Unlike their eastern cousins, western gorillas are hunted for bushmeat, and in recent years the spread of the Ebola virus has devastated the gorilla population.

Cross River gorillas Facts

Name

Gorilla gorilla diehli

Number remaining

Fewer than 300

Where they live

Nigeria and Cameroon

Characteristics

The rarest species of great ape in the world, Cross River gorillas are similar in appearance to western lowland gorillas, but have a different shaped skull. They tend to have redder or greyer fur than eastern gorillas.

 

As with all gorillas, Cross River gorillas are sociable and live in groups led by the dominant male (silverback), but their group size tends to be smaller than other subspecies at fewer than six individuals. They are largely herbivorous, eating fruit, shoots and leaves.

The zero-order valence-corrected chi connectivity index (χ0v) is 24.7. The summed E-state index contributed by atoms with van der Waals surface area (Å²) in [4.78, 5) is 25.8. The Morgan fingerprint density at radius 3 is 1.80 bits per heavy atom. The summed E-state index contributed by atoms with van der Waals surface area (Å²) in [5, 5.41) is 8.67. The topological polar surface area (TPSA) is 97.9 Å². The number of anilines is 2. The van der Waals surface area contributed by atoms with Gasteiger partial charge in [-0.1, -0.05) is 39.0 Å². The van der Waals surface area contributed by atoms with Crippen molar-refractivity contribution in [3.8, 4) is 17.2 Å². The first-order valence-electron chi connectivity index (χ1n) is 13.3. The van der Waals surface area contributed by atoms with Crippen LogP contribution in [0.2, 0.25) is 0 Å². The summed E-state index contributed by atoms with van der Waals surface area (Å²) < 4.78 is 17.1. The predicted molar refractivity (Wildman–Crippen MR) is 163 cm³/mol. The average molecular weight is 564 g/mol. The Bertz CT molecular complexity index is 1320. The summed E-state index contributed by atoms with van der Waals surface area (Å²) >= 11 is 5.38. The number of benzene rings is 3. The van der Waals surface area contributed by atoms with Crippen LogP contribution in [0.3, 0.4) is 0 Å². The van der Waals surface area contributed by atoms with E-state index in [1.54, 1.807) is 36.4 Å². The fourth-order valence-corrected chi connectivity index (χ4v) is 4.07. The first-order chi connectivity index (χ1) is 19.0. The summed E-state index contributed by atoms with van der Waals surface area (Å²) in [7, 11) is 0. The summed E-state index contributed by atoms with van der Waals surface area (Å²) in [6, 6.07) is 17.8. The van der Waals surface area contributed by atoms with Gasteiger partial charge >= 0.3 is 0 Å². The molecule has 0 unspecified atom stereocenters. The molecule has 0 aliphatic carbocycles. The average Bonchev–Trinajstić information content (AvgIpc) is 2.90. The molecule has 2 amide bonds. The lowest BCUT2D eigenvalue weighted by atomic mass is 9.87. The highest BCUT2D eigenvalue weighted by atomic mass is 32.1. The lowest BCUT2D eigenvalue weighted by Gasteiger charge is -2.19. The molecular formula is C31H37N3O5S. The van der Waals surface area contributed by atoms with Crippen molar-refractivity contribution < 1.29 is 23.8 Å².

Status

Critically Endangered (IUCN Red list)

Population

Eight small isolated populations, separated by farmland and settlements

Main threats

Hunting for bushmeat, habitat destruction, disease

Additional info

Cross River gorillas were thought to be extinct following the 1960s civil war in Nigeria. However, sightings were recorded during the 1980s, and small numbers of the sub-species were rediscovered in Cameroon and Nigeria on the banks of the Cross River. Because they are so vulnerable to poachers, Cross River gorillas have not been habituated, making study of them even more difficult – they were only filmed in the wild for the first time in 2009.

 

Very little is known about this elusive sub-species of gorilla, except that their numbers are small and their highly fragmented environment could threaten their future. The Gorilla Organization funds African primatologists studying the Cross River gorillas through the Ymke Warren Memorial Conservation Award.